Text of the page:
Common Birds Found In The Country

All it takes is a drive in the country to see some of these beautiful birds. They live in a variety of habitats, but it is possible to see a majority of them from the car!

Many of these birds nest, raise families, hunt for food or hide form predators in large unmowed fields, meadows and ditches. For this reason, it is important that people who live in the country think about reducing the amount and timing of mowing.

People move to the country to get away from crowded cities and have a bit of space to themselves. They also like to be close to nature. Unfortunately, people often mow their entire lot, leaving little wildlife habitat.

Consider leaving sections of the lot in native grasses or wildflowers to support grassland birds like these. Large expanses of mowed turf attract grackles, starlings, cowbirds and other undesirables. Rural lots are often an acre or more in size. That should leave plenty of room for both people and wildlife.

Taking our urban and suburban lawns with us to the country further simplifies the available habitat. Scientists use the word "simplify" to describe the process of making all of the habitat the same. A patch of wild flowers and prairie grass will add beauty to your property and reduce the time you spend on that riding mower each week! You will be saving time and wildlife.

For more on delayed mowing, click here

The dickcissel sings all day long. You can find them in hay fields, weedy patches and prairies. The males have a black bib somewhat like a meadowlark, but the dickcissel is much smaller. They migrate as far as Mexico and South America in winter. The male American goldfinch wears his bright yellow breeding plumage from mid-April to mid-September. They are found in a variety of habitats including backyards. Note the white band at the tip of the eastern kingbird's tail. No other Illinois bird has it. They hunt mostly insects from fences overlooking pastures. For more about flycatchers, click here.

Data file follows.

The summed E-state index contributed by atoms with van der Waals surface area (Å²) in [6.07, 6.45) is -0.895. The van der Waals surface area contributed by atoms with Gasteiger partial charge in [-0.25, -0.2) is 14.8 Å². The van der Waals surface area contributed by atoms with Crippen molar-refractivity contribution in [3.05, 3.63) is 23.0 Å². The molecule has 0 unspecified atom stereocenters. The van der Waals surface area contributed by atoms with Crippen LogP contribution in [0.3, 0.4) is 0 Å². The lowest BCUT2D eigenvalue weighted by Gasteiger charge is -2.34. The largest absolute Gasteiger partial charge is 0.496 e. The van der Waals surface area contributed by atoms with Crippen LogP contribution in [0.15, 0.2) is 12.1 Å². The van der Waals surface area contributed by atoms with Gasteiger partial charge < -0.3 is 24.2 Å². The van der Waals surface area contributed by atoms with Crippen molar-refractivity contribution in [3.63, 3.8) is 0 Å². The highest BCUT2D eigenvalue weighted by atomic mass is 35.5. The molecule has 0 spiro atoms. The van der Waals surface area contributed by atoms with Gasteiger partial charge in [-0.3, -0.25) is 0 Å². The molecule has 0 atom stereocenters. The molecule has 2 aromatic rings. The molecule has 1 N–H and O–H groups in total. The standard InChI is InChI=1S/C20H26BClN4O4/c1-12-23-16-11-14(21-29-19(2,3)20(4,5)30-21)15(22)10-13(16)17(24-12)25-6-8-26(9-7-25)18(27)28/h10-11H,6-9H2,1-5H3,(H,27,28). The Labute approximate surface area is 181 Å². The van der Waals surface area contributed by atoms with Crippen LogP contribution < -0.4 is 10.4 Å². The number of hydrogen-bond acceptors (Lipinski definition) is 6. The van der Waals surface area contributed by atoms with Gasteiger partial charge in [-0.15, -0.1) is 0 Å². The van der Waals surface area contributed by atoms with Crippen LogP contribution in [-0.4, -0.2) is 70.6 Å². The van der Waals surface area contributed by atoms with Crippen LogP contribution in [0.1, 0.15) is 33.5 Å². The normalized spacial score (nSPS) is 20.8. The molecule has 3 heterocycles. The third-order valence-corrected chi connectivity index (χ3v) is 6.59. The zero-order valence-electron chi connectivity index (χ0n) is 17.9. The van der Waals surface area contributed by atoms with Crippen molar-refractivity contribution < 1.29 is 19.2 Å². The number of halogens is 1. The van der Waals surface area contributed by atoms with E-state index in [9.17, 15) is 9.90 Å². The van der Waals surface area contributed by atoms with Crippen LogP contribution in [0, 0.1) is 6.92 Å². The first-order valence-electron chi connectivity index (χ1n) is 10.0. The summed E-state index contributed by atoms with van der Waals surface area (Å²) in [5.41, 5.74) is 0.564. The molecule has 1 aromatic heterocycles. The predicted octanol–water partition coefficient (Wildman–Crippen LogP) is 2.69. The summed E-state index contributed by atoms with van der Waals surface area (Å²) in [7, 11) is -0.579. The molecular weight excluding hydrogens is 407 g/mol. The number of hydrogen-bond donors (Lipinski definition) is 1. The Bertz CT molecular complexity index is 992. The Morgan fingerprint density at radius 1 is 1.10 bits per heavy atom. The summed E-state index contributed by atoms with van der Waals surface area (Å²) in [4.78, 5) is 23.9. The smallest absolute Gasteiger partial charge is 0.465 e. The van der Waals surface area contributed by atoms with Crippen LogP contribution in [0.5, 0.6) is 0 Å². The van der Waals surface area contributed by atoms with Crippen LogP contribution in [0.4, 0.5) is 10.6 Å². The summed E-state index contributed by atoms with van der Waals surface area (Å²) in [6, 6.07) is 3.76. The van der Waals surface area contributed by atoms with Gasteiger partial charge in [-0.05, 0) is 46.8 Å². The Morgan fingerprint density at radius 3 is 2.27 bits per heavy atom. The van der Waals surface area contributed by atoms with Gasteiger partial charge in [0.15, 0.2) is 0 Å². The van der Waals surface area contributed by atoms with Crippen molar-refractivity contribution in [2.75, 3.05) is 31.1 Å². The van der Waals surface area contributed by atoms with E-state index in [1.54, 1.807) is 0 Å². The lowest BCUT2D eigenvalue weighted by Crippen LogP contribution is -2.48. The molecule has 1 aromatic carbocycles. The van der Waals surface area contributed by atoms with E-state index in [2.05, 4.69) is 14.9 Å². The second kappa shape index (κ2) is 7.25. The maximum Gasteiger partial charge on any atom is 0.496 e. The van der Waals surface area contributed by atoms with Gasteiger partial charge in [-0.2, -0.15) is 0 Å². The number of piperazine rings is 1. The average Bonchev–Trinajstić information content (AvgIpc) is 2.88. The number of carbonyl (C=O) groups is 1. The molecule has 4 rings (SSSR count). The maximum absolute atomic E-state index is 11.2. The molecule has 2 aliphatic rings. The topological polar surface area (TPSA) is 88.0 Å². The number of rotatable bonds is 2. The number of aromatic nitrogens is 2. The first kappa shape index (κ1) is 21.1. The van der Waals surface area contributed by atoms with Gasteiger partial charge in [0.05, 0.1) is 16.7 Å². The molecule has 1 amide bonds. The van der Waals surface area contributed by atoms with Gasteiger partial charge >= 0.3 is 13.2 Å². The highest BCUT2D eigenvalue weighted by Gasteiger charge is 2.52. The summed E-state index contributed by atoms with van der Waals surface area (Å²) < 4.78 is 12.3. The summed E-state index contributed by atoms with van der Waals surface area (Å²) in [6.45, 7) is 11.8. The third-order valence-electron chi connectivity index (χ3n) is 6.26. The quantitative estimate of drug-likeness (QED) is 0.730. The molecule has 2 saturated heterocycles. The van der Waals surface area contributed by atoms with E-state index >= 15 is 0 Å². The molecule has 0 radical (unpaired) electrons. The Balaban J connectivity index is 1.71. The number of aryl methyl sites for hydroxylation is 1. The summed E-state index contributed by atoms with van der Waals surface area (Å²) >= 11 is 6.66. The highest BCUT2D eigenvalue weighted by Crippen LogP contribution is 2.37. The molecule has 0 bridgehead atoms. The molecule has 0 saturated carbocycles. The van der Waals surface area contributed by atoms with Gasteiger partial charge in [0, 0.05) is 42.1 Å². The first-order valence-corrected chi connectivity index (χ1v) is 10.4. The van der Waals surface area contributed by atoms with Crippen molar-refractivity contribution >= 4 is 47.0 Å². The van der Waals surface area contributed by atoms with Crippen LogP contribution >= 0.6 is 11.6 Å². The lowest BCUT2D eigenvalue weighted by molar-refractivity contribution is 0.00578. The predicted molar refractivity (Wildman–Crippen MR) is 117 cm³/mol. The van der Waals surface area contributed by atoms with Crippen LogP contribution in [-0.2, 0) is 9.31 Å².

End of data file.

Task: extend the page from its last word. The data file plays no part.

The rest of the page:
Eastern bluebirds have been helped by the establishment of "bluebird trails." By erecting a series of bluebird houses, conservationists have been able to replace some of the cavities lost when wooden fence posts and dead trees are removed. The killdeer is our most common shorebird. They are often seen near roads. The well-known call, "kill deer, kill deer" identifies this bird as it flies away. The eastern meadowlark is a ground-nesting bird that lives in pastures, fields and cropland. Note the white outer feathers on the tail that are especially visible during flight.

If a robin took voice lessons, it might sound as beautiful as the rose-breasted grosbeak. It is a woodland bird, but occurs in residential areas, parks, hedgerows and weedy lots. The common snipe is found in a variety of wet habitats, even roadside ditches. It probes in the mud with its long bill as it searches mostly for earthworms to eat. With its constant singing and beautiful blue coloring, it is hard to miss the indigo bunting in summer. They are found along roadsides and in woodland edges.

The horned lark (above) and lapland longspur (center photo) are birds of the open countryside. Horned larks prefer agricultural fields and can be seen near roads. Lapland longspurs are not as common, but are sometimes seen with flocks of horned larks. Male red-winged blackbirds are easy to distinguish thanks to the bright red wing patch. They are conspicuous in spring as they compete for territories. They eat insects and weed seeds in large quantities. For more about blackbirds, click here.

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